Self-Signaling with the Right Choice



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  • Self-Signaling with the Right Choice

    Being a student of psychology, limited mostly to the detail of human behavior, I found one study specifically important, where it reveals the human nature.

    Many of us think we make choices because of who we are. Acting the way they do because of their personality traits and attitudes, right? But the reverse is also true — we are who we are, in part, because of the choices we make. Below, I am referring to that specific detail.

    Our actions, also affect how we see ourselves. If we return a lost wallet, there’s an measurable movement up on our integrity scale. A large part of well-being is how we perceive ourselves and the world around us. If my actions change how I see myself then, how I act can have tremendous effects on my quality of life. Actions can literally change who we are.

    Psychologist Dan Ariely introduces what social scientists call “self-signaling”:

    The basic idea behind self-signaling is that despite what we tend to think, we don’t have a very clear notion of who we are. We generally believe that we have a privileged view of our own preferences and character. Instead, we observe ourselves in the same way we observe and judge the actions of other people — inferring who we are and what we like from our actions.
    Although introspection is a powerful tool set, it seems most of us are just not very good at it. There was a test that asked people carry around an illegal counterfeit Prada bag. The people holding counterfeit bags actually cheated more. Once we knowingly become engage with a disreputable encounter, moral constraints loosen to some degree, making it easier for us to take further steps down the path of dishonesty. This reasoning aided by the feeling that we are dishonest actually makes us do more dishonest things in the future.

    "Then desire when it has conceived gives birth to sin, and sin when it is fully grown brings forth death." James 1:15

    There’s more that came from these studies. Take enough steps in the wrong direction, and (as all of us have done before), we shrug our shoulders and say, “oh well, what's it matter?” People stop caring at all and chose to rationalize choices. For many people there was a very sharp transition where at some point in the experiment, they suddenly graduated from engaging in a little bit of cheating to cheating at every single opportunity they had. Once we start violating our own standards, we are much more likely to abandon further attempts to control our behavior. From that point on there is a good chance that we will succumb to the temptation to pursue other acts of inordinance.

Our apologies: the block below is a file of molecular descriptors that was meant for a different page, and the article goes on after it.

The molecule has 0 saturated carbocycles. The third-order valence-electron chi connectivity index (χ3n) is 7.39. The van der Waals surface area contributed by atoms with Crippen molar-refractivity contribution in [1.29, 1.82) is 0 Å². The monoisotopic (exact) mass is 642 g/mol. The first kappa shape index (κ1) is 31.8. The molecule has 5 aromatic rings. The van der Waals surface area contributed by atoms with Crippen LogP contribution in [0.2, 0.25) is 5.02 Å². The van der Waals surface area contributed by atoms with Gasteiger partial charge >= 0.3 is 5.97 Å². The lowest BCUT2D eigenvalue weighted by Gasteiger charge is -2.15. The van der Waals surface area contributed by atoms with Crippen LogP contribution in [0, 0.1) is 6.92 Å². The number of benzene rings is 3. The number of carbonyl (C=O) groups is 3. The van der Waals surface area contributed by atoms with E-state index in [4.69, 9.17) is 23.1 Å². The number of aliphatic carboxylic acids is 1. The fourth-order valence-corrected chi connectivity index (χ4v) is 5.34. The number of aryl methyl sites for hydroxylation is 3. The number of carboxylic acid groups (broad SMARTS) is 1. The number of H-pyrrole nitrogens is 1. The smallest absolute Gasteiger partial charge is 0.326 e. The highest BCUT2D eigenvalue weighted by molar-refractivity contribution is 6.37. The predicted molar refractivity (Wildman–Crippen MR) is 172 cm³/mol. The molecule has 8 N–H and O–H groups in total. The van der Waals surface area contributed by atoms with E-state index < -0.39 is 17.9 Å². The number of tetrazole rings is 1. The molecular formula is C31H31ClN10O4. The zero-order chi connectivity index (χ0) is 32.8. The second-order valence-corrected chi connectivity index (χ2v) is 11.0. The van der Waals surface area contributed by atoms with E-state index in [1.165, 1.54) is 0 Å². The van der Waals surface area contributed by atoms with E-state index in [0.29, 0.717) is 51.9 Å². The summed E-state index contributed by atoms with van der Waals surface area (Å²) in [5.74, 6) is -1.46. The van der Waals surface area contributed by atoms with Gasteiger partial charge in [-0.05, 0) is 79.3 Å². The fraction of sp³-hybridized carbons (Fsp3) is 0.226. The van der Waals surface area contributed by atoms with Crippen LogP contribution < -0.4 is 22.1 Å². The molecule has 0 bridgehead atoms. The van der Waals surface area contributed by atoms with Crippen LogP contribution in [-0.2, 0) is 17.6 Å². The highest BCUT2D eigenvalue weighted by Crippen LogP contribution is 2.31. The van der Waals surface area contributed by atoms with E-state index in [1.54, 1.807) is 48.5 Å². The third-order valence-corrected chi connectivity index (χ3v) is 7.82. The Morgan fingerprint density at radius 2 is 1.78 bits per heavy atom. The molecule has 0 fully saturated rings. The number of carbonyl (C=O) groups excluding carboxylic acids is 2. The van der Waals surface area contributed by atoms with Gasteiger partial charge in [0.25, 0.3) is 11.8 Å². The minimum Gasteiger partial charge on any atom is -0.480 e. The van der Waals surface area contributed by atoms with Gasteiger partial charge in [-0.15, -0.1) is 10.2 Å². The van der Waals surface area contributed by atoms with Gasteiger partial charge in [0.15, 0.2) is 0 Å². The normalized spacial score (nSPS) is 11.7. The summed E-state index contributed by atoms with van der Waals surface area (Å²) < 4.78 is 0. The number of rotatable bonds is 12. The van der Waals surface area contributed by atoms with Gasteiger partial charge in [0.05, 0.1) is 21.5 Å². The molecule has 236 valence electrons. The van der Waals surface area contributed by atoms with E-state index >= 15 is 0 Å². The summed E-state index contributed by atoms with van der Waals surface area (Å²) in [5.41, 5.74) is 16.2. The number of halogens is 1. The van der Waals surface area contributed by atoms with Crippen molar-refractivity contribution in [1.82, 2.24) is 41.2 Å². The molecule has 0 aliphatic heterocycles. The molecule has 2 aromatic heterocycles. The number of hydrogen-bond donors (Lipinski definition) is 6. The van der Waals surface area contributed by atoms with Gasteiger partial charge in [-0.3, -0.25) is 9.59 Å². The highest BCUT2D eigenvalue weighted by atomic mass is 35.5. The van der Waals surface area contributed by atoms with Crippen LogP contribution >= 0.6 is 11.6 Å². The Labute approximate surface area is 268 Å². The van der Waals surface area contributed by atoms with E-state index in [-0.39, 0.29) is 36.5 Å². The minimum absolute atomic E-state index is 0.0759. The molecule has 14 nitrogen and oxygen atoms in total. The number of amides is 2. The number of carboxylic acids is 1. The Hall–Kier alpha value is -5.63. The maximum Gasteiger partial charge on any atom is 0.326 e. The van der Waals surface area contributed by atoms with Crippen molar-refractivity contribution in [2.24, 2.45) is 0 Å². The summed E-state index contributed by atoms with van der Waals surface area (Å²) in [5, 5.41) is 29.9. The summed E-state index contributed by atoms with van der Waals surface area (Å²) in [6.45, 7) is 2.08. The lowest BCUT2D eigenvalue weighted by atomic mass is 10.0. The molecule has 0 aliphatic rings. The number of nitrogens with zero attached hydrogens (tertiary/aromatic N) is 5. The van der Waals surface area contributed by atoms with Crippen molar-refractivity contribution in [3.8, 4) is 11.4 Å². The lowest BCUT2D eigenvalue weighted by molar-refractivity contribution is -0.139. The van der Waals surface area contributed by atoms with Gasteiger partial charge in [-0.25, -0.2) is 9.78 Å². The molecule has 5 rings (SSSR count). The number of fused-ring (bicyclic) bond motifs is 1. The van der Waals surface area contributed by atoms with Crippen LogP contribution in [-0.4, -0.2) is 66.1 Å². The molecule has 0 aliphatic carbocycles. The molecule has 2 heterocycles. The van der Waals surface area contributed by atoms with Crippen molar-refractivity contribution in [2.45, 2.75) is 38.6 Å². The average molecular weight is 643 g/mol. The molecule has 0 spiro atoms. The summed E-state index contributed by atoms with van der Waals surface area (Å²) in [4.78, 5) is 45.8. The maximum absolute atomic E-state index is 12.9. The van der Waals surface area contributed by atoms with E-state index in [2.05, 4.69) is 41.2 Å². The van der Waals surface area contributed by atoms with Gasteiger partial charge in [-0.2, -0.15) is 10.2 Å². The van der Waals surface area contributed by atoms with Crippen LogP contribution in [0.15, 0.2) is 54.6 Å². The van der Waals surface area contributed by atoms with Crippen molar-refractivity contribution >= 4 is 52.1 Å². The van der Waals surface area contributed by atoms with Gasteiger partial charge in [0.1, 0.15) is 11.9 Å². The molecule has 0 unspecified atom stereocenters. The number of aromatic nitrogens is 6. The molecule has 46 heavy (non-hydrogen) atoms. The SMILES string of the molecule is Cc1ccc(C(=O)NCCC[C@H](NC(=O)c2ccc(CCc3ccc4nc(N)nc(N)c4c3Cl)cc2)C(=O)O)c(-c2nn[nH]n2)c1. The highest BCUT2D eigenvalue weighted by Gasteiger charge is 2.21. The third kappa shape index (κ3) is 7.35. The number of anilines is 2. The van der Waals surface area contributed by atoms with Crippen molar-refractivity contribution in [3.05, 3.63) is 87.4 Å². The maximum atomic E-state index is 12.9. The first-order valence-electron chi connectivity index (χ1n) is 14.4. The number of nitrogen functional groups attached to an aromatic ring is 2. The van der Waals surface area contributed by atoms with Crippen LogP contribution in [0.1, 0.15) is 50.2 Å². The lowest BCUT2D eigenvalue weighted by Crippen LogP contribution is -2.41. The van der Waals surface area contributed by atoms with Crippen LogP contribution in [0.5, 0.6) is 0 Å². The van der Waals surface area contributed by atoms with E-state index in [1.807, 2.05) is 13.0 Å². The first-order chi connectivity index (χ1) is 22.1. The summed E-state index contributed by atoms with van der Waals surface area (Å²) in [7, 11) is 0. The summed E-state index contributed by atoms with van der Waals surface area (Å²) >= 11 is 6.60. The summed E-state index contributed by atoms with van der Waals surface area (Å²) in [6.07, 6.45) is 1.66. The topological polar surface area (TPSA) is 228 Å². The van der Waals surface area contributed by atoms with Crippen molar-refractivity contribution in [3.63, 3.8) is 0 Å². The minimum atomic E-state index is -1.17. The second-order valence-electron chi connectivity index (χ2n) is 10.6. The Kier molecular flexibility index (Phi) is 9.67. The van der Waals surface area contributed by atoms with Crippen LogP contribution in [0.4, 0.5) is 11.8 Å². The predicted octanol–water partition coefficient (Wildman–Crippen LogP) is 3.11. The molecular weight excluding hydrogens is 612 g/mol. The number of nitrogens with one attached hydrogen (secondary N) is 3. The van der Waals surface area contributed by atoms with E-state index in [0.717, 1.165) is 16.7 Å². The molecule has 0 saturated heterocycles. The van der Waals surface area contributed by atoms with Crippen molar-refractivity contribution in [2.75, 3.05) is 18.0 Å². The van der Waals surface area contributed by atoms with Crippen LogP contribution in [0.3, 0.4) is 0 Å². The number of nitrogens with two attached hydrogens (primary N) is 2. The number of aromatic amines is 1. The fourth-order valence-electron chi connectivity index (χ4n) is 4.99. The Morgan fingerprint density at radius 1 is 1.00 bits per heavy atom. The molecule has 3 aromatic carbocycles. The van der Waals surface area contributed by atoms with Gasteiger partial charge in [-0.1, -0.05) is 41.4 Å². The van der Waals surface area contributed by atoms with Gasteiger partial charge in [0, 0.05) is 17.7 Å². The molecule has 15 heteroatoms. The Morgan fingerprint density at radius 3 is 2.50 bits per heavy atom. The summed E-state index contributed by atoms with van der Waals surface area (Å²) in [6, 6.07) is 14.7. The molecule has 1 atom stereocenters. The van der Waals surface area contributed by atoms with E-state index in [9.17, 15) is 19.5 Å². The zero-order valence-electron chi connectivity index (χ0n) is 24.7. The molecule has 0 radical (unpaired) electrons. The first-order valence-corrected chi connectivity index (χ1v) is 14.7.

Now, the good news. It works the other way. A single dishonest action might make us more dishonest, but a single positive action can make us better too. It can be perceived as moral momentum, either for better or for worse. We all have residing in use both light and darkness. What matters is the part we choose to act on. That's who we really are. We don't get to chose what is true. We only get to choose what we do about it. In any moment of decision, the best thing we can do is the right thing. The choices we make now, the people you surround yourself with, they all have the potential to affect your life, even who you are, forever.

    "For we are his workmanship, created in Christ Jesus for good works, which God prepared beforehand, that we should walk in them." Ephesians 2:10

  • #2
    Very interesting! I read about this study -- -- shortly after it was released (in 2014). It suggests that positive interaction with others increases our altruistic instincts. Biblically, this would support Jesus' assertations:

    "And just as you want men to do to you, you also do to them likewise." (Lk. 6:31)

    "Love your enemies, bless them that curse you, do good to them that hate you, and pray for them which despitefully use you, and persecute you; That ye may be the children of your Father which is in heaven: for he maketh his sun to rise on the evil and on the good, and sendeth rain on the just and on the unjust." (Mt. 5:44b, 45)

    In following in Christ's footsteps, showing kindness and mercy in a cruel world, we may be helping to increase others' altruistic instincts (according to the assertions of the Stanford study), which (according to your study) may help them to make make better choices, as regards issues of integrity.

    While good works don't save us, in and of themselves, I believe that they CAN help to soften our hearts -- to remove the stony detritus that builds up around it -- which can make us more receptive to Christ's call. So following Christ's commands in Lk. 6:31 and Mr. 5:44, 45, I believe, can help in His transformative work.


    • #3
      This post and comments are very inspiring! Thank you for sharing!


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